"In its very marrow Christian ethics is a situation ethic. The new morality, the emerging contemporary Christian conscience, separates Christian conduct from rigid creeds and rigid codes." (Joseph Fletcher)
Love Has No Equals
There is a natural fear in letting go of rules and laws. For one, legalism has been the dominant worldview in most societies, and so we have become accustomed to this way of thinking about morality. But there is another fear; that if we drop the legalist approach in Christianity, then people will no longer have any reason to be committed to the faith. If humans are able to do it for themselves, what need do they have of God?
Fletcher seems unconcerned by this. For him the central and only important matter at hand, is making ethical legalism subordinate to love. In his eyes, the “man of law” fears change simply because he has known nothing else, and that is all.*
A common criticism of Fletcher’s Situation Ethics is that he does not define clearly what he means by love. In discussing the second proposition, Fletcher comes closest to defining it as agape (non-reciprocal, neighbour-regarding) love, as opposed to philia (friendship) or eros (romantic).
"Erotic and philic love are emotional, but the effective principle of Christian love is will, disposition; it is an attitude, not feeling." (Joseph Fletcher)
"What a difference it makes when love, understood agapeically, is boss; when love is the only norm. How free and therefore responsible we are!" (Joseph Fletcher)
In the final section of this chapter, Fletcher addresses some objections to his Situation Ethics:
- Humanity after the Fall
There are Christians who believe in a literal Fall of humanity from an original state of perfection as outlined in the first chapters of Genesis in the Bible. They believe that as a result of humans choosing to disobey God, that our moral compass has become corrupted and incapable of making choices that align with the Will of God. For them, this explains why we need God to give us laws and Commandments to live by.
Fletcher’s approach is to emphasize another aspect of Christian belief, this being the positive effect of Christ dying for our sins:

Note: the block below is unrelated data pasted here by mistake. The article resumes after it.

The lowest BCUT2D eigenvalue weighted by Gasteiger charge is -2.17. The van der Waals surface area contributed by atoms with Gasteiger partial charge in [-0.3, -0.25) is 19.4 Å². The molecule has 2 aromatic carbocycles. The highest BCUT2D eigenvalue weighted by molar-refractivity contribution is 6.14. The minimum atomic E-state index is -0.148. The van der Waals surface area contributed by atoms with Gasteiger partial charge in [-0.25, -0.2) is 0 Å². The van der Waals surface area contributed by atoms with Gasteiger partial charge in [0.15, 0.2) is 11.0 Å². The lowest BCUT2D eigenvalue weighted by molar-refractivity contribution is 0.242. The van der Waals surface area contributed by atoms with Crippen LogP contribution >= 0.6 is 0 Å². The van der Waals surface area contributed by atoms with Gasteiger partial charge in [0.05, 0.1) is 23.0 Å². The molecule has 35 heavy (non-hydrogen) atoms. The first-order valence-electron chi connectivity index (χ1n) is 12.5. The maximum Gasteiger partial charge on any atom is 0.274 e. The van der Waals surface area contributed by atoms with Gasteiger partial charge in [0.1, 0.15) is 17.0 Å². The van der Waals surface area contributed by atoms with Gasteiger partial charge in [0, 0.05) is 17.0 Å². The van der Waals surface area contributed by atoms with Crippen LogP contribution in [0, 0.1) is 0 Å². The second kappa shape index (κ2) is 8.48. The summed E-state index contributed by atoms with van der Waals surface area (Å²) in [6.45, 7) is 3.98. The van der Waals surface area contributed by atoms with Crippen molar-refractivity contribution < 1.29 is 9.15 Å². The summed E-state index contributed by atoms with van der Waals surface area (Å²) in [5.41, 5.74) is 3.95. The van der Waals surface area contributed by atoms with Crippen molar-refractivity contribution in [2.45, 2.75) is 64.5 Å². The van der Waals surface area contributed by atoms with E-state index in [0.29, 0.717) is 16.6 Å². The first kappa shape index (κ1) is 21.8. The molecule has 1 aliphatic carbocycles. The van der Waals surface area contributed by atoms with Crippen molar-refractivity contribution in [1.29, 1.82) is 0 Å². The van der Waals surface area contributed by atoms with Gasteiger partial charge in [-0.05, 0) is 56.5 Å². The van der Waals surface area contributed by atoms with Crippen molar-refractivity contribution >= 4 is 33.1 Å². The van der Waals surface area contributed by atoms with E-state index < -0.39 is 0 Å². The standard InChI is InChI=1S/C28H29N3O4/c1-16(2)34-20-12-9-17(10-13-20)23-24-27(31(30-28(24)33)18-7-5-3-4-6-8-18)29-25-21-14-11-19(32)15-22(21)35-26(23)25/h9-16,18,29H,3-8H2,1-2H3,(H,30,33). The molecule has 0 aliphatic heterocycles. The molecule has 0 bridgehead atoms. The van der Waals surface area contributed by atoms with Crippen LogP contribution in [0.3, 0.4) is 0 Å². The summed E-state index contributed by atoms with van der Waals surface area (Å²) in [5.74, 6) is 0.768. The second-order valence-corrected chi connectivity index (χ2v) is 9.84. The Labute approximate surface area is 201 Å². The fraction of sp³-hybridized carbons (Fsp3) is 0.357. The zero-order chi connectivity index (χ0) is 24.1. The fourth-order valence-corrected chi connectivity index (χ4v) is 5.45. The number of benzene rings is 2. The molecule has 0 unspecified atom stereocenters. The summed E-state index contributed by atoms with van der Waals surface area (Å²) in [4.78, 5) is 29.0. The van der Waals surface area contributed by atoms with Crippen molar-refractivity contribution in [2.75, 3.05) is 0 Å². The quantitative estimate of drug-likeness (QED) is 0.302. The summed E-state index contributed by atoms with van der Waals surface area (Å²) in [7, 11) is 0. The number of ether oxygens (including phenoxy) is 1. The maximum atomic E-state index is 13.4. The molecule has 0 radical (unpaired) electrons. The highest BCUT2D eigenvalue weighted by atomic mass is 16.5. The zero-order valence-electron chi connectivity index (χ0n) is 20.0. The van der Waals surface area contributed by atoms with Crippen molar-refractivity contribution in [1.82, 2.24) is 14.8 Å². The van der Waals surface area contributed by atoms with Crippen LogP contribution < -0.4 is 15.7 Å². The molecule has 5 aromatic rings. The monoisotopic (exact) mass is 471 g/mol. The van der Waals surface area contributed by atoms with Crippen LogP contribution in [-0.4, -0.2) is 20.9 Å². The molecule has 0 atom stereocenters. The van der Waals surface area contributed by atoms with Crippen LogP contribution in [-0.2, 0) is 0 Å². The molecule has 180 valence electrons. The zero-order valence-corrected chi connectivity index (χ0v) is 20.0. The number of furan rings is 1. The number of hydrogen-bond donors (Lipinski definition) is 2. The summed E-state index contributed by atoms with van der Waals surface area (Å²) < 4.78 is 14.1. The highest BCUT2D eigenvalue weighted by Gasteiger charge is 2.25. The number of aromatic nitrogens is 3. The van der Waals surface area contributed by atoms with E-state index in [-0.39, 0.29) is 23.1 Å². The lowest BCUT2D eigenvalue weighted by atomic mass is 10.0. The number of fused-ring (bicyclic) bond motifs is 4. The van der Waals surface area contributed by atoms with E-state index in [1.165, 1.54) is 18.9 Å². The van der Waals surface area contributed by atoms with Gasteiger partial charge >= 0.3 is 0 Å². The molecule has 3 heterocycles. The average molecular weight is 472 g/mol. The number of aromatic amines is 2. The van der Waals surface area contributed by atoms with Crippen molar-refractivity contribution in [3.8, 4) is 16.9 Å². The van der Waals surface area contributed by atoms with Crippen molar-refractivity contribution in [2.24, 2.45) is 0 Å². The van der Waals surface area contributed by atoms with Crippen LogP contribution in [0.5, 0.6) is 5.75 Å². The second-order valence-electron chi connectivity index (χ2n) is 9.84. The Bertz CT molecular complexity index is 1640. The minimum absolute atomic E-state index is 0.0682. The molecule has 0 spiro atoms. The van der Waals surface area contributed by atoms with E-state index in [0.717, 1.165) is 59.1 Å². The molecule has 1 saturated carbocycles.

“It is for freedom that Christ has set us free. Stand firm, then, and do not let yourselves be burdened again by a yoke of slavery.“ (Galatians 5:1)
Following the Apostle Paul Fletcher shifts the focus from Law to that of Grace (this being the good things that occur in one’s life as a result of being saved by Christ).
Something to think about: Do you see any problems for Fletcher’s Situation Ethics in terms of non-Christian faiths, atheists etc.?
“The Christian is called to be mature, to live by grace and freedom, to respond to life, to be responsible." (Joseph Fletcher)
- The centrality of freedom
In light of the Fall, some Christians believe we cannot now be trusted to make free choices. According to them were are innately disposed to act selfishly and contrary to God’s Will. In fact, they would say it was our freedom which led to us to disobey God in the Garden of Eden (see Genesis 3:1-24).
For the ethical legalistic the Law is all about directing and controlling people, and as such this sets limits on what we can and should do. The legalist also believes this is for our own good. For Fletcher the law inhibits our personal obligation and responsibility. Situation Ethics on the other hand maximizes personal obligation and responsibility.
Something to think about: Which do you prefer, clearly set out guidelines for how to behave, or the ability to choose to act as you see fit? Why do you prefer this?
Law may be indeed a necessary feature of community and can even be constructive. But when the motive of the law observer is to hide behind the letter of the law in order to escape the higher demands of its spirit or to escape the complexities of responsible decision, that is cheap legalism. (Joseph Fletcher)
"Decision is "a risk rooted in the courage of being" free." (Joseph Fletcher)
3. Predicting the future
A criticism Fletcher notes as being somewhat valid, is that situation ethics requires a greater degree of knowledge about a situation than legalism does. One appears to need to already know that following the Law on a particular matter will not reap the best consequences. But do we have access to such knowledge, or can we? We are in a sense making decisions based simply on assumption. In response, Fletcher counters that we are well within our remit to call upon experts to guide us, and even the Law may be a useful tool in this respect. But of course, if anything undermines our personal freedom to act in a loving manner, then it needs to be set aside for the sake of love.
In the end Fletcher directs the readers to reflect on the example of Jesus, who he says was willing to set aside the Law for the sake of the "radical decisions of love".
"If law cuts down our range of free initiative and personal responsibility, by doing our thinking for us, we are so much the less for it as persons. Situation ethics aims to widen freedom, which is the other face of responsibility." (Joseph Fletcher)
*Keep in mind that Fletcher rejects ethical legalism because (for him) it simply does not work. Despite having established universal principles for people to live by, legalists often compromise what their law demands of them (E.g. Telling “white lies”, when lying is supposed to be wrong). Fletcher's point is that a claim to possess indubitable moral precepts requires one to live in full obedience to them, not water them down or compromise them.